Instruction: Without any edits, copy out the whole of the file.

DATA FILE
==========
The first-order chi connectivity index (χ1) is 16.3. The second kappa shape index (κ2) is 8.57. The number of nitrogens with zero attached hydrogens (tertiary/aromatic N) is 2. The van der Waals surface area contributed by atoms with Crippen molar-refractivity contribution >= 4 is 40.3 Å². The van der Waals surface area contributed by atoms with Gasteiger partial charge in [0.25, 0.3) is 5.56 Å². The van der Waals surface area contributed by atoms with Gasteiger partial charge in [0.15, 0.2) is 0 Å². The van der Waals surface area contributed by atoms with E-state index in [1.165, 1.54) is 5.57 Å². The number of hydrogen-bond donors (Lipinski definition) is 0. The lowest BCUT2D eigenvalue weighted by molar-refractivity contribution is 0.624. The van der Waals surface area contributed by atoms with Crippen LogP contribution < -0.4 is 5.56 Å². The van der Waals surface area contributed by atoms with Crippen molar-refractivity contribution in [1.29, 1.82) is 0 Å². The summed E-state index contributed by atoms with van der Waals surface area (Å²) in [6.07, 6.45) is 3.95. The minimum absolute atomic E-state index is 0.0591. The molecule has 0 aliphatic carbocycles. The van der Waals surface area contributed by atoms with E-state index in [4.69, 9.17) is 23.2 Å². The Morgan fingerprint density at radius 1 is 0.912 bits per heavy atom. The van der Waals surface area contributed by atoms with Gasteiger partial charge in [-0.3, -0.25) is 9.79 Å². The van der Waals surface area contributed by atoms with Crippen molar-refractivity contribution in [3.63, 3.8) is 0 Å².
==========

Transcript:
The first-order chi connectivity index (χ1) is 16.3. The second kappa shape index (κ2) is 8.57. The number of nitrogens with zero attached hydrogens (tertiary/aromatic N) is 2. The van der Waals surface area contributed by atoms with Crippen molar-refractivity contribution >= 4 is 40.3 Å². The van der Waals surface area contributed by atoms with Gasteiger partial charge in [0.25, 0.3) is 5.56 Å². The van der Waals surface area contributed by atoms with Gasteiger partial charge in [0.15, 0.2) is 0 Å². The van der Waals surface area contributed by atoms with E-state index in [1.165, 1.54) is 5.57 Å². The number of hydrogen-bond donors (Lipinski definition) is 0. The lowest BCUT2D eigenvalue weighted by molar-refractivity contribution is 0.624. The van der Waals surface area contributed by atoms with Crippen LogP contribution < -0.4 is 5.56 Å². The van der Waals surface area contributed by atoms with Crippen molar-refractivity contribution in [1.29, 1.82) is 0 Å². The summed E-state index contributed by atoms with van der Waals surface area (Å²) in [6.07, 6.45) is 3.95. The minimum absolute atomic E-state index is 0.0591. The molecule has 0 aliphatic carbocycles. The van der Waals surface area contributed by atoms with E-state index in [4.69, 9.17) is 23.2 Å². The Morgan fingerprint density at radius 1 is 0.912 bits per heavy atom. The van der Waals surface area contributed by atoms with Gasteiger partial charge in [-0.3, -0.25) is 9.79 Å². The van der Waals surface area contributed by atoms with Crippen molar-refractivity contribution in [3.63, 3.8) is 0 Å².